"This is an important step toward reestablishing the trust between Oklahomans and their state's nursing home system," said Rep. Lee Denney. "Over the last few months, that trust has suffered some serious blows, but hopefully by reforming this system, we can ensure that our nursing homes present a safe and reliable residency option for our state's senior citizens."
House Bill 1453, by Denney, R-Cushing, would require the Oklahoma State Board of Examiners for Nursing Home Administrators to handle complaints in a public forum and requires the installation of 13 new board members.
The legislation comes after a recent investigation by The Tulsa World found the Oklahoma State Board of Examiners for Nursing Home Administrators was not complying with the state's Open Meetings Act and was routinely dismissing complaints without a public vote.
The board, which is currently under investigation by Oklahoma Attorney General Drew Edmondson, licenses and disciplines more than 800 nursing home administrators.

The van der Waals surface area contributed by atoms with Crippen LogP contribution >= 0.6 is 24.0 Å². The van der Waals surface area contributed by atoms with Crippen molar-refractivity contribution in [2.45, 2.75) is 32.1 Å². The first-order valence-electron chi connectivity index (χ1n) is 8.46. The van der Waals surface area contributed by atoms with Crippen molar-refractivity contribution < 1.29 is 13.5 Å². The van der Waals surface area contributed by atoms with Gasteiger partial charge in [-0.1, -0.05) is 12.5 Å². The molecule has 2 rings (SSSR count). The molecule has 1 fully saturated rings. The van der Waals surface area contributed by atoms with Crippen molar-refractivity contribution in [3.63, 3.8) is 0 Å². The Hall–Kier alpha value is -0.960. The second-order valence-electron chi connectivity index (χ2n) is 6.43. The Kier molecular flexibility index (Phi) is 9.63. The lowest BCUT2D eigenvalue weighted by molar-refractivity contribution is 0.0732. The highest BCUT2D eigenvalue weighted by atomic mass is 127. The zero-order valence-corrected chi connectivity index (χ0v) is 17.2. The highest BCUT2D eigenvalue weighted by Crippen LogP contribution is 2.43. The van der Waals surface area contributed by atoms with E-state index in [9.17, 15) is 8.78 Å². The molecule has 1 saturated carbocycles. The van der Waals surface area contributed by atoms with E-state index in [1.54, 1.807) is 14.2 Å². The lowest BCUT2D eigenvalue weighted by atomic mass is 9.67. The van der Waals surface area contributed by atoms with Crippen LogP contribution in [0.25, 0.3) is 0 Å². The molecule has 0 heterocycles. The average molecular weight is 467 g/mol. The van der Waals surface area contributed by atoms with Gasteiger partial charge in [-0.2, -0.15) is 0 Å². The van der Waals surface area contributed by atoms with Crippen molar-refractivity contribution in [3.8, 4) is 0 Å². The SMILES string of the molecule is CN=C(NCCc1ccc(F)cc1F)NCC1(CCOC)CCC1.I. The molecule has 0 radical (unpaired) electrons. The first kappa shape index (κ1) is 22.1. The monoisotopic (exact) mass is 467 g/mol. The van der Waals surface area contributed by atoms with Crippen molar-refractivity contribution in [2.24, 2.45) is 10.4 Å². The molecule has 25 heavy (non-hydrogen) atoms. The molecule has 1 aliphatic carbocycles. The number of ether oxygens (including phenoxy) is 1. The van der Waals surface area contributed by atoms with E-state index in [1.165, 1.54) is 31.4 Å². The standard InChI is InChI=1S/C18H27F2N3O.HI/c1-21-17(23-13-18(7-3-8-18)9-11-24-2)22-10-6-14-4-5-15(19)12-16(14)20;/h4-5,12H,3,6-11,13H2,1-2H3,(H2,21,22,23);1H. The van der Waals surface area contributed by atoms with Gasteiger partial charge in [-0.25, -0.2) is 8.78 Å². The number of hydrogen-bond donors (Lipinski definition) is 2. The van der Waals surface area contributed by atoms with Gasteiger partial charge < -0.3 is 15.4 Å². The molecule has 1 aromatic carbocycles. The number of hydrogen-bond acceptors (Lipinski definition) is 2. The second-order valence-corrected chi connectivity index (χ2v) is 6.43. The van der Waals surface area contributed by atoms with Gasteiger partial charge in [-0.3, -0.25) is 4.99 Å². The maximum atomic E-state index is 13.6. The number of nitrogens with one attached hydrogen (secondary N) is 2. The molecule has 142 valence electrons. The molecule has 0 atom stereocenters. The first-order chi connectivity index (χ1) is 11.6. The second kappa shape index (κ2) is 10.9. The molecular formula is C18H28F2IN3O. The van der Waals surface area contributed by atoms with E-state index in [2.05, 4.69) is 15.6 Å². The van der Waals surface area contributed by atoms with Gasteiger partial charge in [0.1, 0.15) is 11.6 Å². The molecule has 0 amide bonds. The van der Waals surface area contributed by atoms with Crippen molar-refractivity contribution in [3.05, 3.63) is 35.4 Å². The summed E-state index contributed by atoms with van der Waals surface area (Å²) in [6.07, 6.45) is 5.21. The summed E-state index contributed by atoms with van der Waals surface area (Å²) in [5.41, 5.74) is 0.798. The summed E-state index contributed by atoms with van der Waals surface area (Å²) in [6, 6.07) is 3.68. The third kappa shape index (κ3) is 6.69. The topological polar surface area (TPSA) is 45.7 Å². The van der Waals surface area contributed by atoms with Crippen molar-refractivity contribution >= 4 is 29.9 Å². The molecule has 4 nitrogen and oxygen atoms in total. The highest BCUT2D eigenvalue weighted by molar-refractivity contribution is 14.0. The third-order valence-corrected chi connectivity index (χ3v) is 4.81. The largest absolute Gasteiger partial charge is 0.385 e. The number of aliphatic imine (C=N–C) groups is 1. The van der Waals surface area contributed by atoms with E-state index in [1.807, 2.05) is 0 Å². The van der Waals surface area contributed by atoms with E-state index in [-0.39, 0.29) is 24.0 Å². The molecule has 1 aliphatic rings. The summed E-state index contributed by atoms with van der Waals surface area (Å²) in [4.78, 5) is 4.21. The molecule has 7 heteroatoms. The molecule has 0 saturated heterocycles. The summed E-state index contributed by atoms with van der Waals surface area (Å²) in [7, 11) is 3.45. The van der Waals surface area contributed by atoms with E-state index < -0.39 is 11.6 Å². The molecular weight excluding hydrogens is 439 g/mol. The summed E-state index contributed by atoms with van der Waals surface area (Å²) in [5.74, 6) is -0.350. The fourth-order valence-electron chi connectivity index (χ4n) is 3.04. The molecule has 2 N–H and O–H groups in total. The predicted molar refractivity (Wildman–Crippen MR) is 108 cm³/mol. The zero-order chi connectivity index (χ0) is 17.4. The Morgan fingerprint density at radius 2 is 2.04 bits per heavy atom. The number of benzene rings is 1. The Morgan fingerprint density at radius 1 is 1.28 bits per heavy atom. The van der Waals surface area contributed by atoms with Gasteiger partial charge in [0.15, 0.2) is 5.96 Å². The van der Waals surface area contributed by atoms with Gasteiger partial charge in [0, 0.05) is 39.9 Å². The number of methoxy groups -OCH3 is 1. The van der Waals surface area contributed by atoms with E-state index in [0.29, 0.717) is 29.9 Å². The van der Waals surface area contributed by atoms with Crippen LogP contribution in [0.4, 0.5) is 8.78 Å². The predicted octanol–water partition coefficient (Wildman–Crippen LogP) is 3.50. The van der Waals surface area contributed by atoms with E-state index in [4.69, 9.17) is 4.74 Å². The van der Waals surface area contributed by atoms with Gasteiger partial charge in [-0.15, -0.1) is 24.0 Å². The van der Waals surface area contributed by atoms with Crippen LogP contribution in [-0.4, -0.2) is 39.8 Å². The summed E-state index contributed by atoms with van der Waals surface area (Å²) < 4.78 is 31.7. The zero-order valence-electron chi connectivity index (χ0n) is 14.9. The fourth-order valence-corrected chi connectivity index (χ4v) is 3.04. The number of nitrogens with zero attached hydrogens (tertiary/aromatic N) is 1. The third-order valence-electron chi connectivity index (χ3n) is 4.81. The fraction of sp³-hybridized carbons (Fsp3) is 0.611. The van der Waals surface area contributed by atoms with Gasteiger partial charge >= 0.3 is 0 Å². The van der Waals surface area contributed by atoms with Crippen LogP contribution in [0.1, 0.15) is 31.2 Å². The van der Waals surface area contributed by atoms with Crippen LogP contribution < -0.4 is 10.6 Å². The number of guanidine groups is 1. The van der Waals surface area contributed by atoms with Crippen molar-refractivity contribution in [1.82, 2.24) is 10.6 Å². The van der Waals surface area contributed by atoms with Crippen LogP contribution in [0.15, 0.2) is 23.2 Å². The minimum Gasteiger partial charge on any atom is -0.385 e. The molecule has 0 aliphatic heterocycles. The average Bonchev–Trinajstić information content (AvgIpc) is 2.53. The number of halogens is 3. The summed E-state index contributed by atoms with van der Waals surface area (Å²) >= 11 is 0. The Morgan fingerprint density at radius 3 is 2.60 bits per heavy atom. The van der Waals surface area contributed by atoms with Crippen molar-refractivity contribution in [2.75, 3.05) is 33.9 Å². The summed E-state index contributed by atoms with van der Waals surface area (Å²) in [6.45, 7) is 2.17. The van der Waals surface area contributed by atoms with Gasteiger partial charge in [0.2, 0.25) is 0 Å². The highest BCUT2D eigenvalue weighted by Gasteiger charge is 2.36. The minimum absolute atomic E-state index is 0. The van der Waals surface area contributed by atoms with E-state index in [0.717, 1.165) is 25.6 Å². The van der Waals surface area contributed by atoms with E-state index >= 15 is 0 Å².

The World investigation revealed the board has dismissed 83 percent of complaints against nursing home administrators - often at the urging of a board subcommittee comprised of nursing home owners. The review also found that dismissed cases included incidents in which nursing home residents "died, suffered burns or other serious injuries, or were victims of abuse or neglect."
To reduce potential conflicts of interest, HB 1453 would reduce the number of board members who have a financial interest in nursing homes. Under the bill's provisions, only five of the 13 board members would be nursing home operators, compared to eight under current law.
The new law also requires every investigation conducted by the board to be completed within 180 days with no more than two 60-day extensions allowed.